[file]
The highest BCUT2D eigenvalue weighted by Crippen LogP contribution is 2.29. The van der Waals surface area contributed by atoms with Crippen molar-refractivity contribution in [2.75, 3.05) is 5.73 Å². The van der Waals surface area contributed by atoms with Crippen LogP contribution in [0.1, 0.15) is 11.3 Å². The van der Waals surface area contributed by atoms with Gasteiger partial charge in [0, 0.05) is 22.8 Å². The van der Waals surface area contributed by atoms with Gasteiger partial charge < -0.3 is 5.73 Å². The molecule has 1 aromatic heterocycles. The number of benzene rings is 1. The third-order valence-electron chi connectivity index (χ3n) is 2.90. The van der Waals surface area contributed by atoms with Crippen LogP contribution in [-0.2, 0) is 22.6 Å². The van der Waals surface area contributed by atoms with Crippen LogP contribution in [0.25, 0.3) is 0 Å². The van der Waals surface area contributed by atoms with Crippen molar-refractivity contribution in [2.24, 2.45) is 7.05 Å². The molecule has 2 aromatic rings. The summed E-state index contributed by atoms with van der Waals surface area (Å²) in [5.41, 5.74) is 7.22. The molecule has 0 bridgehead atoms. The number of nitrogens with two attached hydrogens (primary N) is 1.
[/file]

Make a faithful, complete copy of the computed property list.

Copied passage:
The highest BCUT2D eigenvalue weighted by Crippen LogP contribution is 2.29. The van der Waals surface area contributed by atoms with Crippen molar-refractivity contribution in [2.75, 3.05) is 5.73 Å². The van der Waals surface area contributed by atoms with Crippen LogP contribution in [0.1, 0.15) is 11.3 Å². The van der Waals surface area contributed by atoms with Gasteiger partial charge in [0, 0.05) is 22.8 Å². The van der Waals surface area contributed by atoms with Gasteiger partial charge < -0.3 is 5.73 Å². The molecule has 1 aromatic heterocycles. The number of benzene rings is 1. The third-order valence-electron chi connectivity index (χ3n) is 2.90. The van der Waals surface area contributed by atoms with Crippen LogP contribution in [-0.2, 0) is 22.6 Å². The van der Waals surface area contributed by atoms with Crippen LogP contribution in [0.25, 0.3) is 0 Å². The van der Waals surface area contributed by atoms with Crippen molar-refractivity contribution in [2.24, 2.45) is 7.05 Å². The molecule has 2 aromatic rings. The summed E-state index contributed by atoms with van der Waals surface area (Å²) in [5.41, 5.74) is 7.22. The molecule has 0 bridgehead atoms. The number of nitrogens with two attached hydrogens (primary N) is 1.